Barkeeper's Friend: wonderful all-purpose cleaner, does remove the patina, but sometimes you have to do something for a bad (read green) stain, and it comes back very quickly.

Copper Glo: dreadful, awful stuff, left an almost black residue that had to be orbital-sanded back off. Dunno about zinc, but avoid on raw copper!

Johnson's original Furniture Wax -- goes on well, smooth and fluid, but the solvent darkens the metal too fast in awful smeary patches.

Butcher's Wax, both amber and natural: ditto the Johnson's. Less pungent smell than the Johnson's, but still leaves bad streaks from solvent.

Mineral Oil and Beeswax mixture: Better, but still leaves streaks from the mineral oil.

Pure beeswax: wonderful, but a real pain in the neck and quite slow to apply, since it's so stiff. Lots and lots of muscle required.

Renaissance Wax: my latest effort, seems pretty good, although it does have a chemical odor that makes me wonder if it's really food-safe. It claims to be, and it's sold for treating copper sinks, so I'm hoping it's OK.

I will likely alternate between the pure beeswax and the Renaissance Wax. I've promised to provide some pix of the countertops as they wear -- as soon as I can find my camera recharger, I will. :)

Jayhawk, I'd dearly love to see your zinc!

Here is a link that might be useful: Renaissance Wax


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RE: I did it! DIY copper countertops

Wow! Circuspeanut, you did a fantastic job and the copper is so gorgeous! A couple years ago at a home show I saw a copper counter on a buffet cabinet and I fell in love with copper; they had allowed it to patina, it was beautiful. I recently heard it is naturally antibacterial, too. I'm building a case for copper in attempts to get my DH on the same wavelenght. Maybe if I show DH your pic's I can get him interested. Maybe we can at least do the powder room in copper.

Again, fantastic gorgeous job!

Oh, I had done a search on your name after seeing your comments in the "how to save a buck" thread. I was hoping to see your kitchen if it is to that point yet.


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awesome work! congratulations!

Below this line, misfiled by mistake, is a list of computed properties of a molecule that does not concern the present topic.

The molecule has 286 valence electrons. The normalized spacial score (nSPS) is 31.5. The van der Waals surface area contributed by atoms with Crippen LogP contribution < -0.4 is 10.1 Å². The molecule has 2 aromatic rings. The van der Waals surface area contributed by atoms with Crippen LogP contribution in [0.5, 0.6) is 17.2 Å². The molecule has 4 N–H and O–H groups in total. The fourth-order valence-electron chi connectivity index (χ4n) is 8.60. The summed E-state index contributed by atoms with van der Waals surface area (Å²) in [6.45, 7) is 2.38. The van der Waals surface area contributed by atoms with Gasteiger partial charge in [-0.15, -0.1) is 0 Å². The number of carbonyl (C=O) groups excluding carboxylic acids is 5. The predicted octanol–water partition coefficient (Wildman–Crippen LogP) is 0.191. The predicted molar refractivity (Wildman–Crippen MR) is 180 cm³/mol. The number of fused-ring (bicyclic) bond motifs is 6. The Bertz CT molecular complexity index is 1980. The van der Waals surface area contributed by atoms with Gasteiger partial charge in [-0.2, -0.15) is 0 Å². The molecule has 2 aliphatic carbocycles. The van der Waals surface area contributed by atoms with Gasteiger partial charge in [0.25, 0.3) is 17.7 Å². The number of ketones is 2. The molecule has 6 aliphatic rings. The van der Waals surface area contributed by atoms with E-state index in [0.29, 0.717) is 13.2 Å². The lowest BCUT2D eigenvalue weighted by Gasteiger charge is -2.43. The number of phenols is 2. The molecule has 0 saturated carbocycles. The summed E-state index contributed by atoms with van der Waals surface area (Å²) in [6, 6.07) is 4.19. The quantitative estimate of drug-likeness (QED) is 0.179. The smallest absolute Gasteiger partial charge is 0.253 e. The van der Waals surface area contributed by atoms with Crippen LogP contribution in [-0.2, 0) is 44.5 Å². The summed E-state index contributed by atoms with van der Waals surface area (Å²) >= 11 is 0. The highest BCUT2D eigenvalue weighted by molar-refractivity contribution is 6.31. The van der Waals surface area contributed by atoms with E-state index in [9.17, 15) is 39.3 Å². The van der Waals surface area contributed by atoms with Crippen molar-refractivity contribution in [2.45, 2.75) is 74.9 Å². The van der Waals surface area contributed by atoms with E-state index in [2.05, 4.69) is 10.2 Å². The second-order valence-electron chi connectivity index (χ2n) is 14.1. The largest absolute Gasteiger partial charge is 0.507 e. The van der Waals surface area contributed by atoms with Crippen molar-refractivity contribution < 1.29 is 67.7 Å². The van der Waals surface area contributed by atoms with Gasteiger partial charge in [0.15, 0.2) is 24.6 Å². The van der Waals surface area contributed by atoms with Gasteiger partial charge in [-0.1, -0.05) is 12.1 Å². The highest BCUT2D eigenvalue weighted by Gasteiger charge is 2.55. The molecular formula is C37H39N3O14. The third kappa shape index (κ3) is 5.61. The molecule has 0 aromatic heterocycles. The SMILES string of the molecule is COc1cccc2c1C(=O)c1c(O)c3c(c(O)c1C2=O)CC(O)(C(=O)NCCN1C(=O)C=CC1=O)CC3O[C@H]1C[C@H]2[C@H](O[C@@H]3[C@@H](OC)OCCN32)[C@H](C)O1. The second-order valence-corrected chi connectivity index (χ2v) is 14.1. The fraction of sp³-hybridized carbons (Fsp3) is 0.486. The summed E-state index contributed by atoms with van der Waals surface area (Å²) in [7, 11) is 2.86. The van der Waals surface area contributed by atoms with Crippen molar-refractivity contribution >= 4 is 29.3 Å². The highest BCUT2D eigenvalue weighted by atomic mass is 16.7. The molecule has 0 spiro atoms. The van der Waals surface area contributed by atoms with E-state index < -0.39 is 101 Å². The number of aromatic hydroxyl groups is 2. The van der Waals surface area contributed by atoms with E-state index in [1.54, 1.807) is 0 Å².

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I don't know how I missed this the first time...but I love those counters! Wonderful job!


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RE: I did it! DIY copper countertops

Circus,
Don't know if this interests you, but I use Matfer-Bourgeat Bistro Pate a Cuivre to polish my copper cookware. It takes no elbow grease, which is why I like it. I don't polish after every use, but my pots hang in open air, so they do tarnish quickly. Anyway, I don't recommend this as a daily thing because it's expensive and not food safe, of course, but if you need to remove verdigris every now and then and don't want harsh abrasives or to use lots of elbow grease, this stuff works. The copper needs to be rinsed off with soap and water and dried after application of the polish.


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Great countertops ... would love to see more pics!


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RE: I did it! DIY copper countertops

Just laid eyes on your BEEAUTIFUUULL copper counter when this thread came back up. I was not a member yet when yu DIY'd it. Now I'm interested to follow the progress of your kitchen remodel. Saw video of your potato/onion drawers (next to fridge) in another thread and saw how talented you are! Just look at the copper corners and that sink, WOW. You know, there is something so sexy about a woman with a tool belt strapped on to her hips!!!


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Ha! OK, that does it -- calling me sexy is the best way to get more pictures. :-)~

Seriously: thank you, everyone, for your lovely support and good feedback.

Here are some shots taken this morning, 5.5 months after initial installation.

It has taken me a while to adapt to the rhythm of the copper -- it does mark up/blotch/discolor very easily and then you have the choice of either scrubbing it raw again or leaving the marks as patina. Of course I'm a patina kind of gal, and love how used/functional the counters look - hopefully the following photos can help others decide how much natural discoloration they are willing to tolerate in their own setting.

Close-up:

It does bang and dent, but not easily. Ignore the unpainted breakfast room to the left, I'm having the devil of a time matching yellows:

The discoloration is particularly strong where water hits the metal or sits, as around the faucets and sink rims. It's not ugly, just takes getting used to as the entirety of the counter slowly ages to catch up:

More sink. Disregard the World's Cheapest & Ugliest™ Vinyl Replacement Windows; they're not my fault and I keep hoping they will just slink away in shame some night:

The corners have held very tight; they feel solid as iron and I doubt there will be any trouble there:


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Beautiful craftsmanship, did you make the cabinets as well?


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hi salmon,

I recycled cherry cabinets I got for a steal at Habitat for Humanity -- a local magnate remodelled and donated their old ones. They're from 1993, custom from Heritage, a PA manufacturer that has since gone under. But you'd really never know that they are as old as they are, they're in excellent condition. The knobs are not original to the cabs, they're vintage copper that I scored on eBay, 27 of 'em for $5.

We made new cherry end panels (designed to match my bungalow doors) and some drawers/shelves/fridge box from cherry and birch ply -- my one issue was how difficult it was to exactly match the toner the commercial folks used in their catalyzed varnish. If you look closely at the pictures above, you can see that I hit the color bang-on in some cases and not quite so in others.